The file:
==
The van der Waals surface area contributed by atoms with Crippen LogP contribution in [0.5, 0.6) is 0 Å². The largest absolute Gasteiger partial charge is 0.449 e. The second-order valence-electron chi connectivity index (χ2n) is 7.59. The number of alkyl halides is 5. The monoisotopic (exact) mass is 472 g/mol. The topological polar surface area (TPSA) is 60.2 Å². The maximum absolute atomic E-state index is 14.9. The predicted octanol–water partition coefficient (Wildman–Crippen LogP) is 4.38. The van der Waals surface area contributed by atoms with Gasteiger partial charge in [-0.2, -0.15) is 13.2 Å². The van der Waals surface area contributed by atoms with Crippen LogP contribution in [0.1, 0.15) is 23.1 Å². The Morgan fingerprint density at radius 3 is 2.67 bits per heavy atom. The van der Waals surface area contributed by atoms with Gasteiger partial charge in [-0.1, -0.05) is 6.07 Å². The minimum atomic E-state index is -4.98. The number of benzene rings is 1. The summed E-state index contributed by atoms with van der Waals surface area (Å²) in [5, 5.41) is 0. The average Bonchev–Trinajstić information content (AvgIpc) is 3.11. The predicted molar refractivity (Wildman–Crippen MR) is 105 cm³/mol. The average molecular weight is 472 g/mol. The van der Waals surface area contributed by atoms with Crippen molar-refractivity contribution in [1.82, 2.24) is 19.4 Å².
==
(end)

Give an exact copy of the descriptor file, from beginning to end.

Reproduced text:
The van der Waals surface area contributed by atoms with Crippen LogP contribution in [0.5, 0.6) is 0 Å². The largest absolute Gasteiger partial charge is 0.449 e. The second-order valence-electron chi connectivity index (χ2n) is 7.59. The number of alkyl halides is 5. The monoisotopic (exact) mass is 472 g/mol. The topological polar surface area (TPSA) is 60.2 Å². The maximum absolute atomic E-state index is 14.9. The predicted octanol–water partition coefficient (Wildman–Crippen LogP) is 4.38. The van der Waals surface area contributed by atoms with Gasteiger partial charge in [-0.2, -0.15) is 13.2 Å². The van der Waals surface area contributed by atoms with Crippen LogP contribution in [0.1, 0.15) is 23.1 Å². The Morgan fingerprint density at radius 3 is 2.67 bits per heavy atom. The van der Waals surface area contributed by atoms with Gasteiger partial charge in [-0.1, -0.05) is 6.07 Å². The minimum atomic E-state index is -4.98. The number of benzene rings is 1. The summed E-state index contributed by atoms with van der Waals surface area (Å²) in [5, 5.41) is 0. The average Bonchev–Trinajstić information content (AvgIpc) is 3.11. The predicted molar refractivity (Wildman–Crippen MR) is 105 cm³/mol. The average molecular weight is 472 g/mol. The van der Waals surface area contributed by atoms with Crippen molar-refractivity contribution in [1.82, 2.24) is 19.4 Å².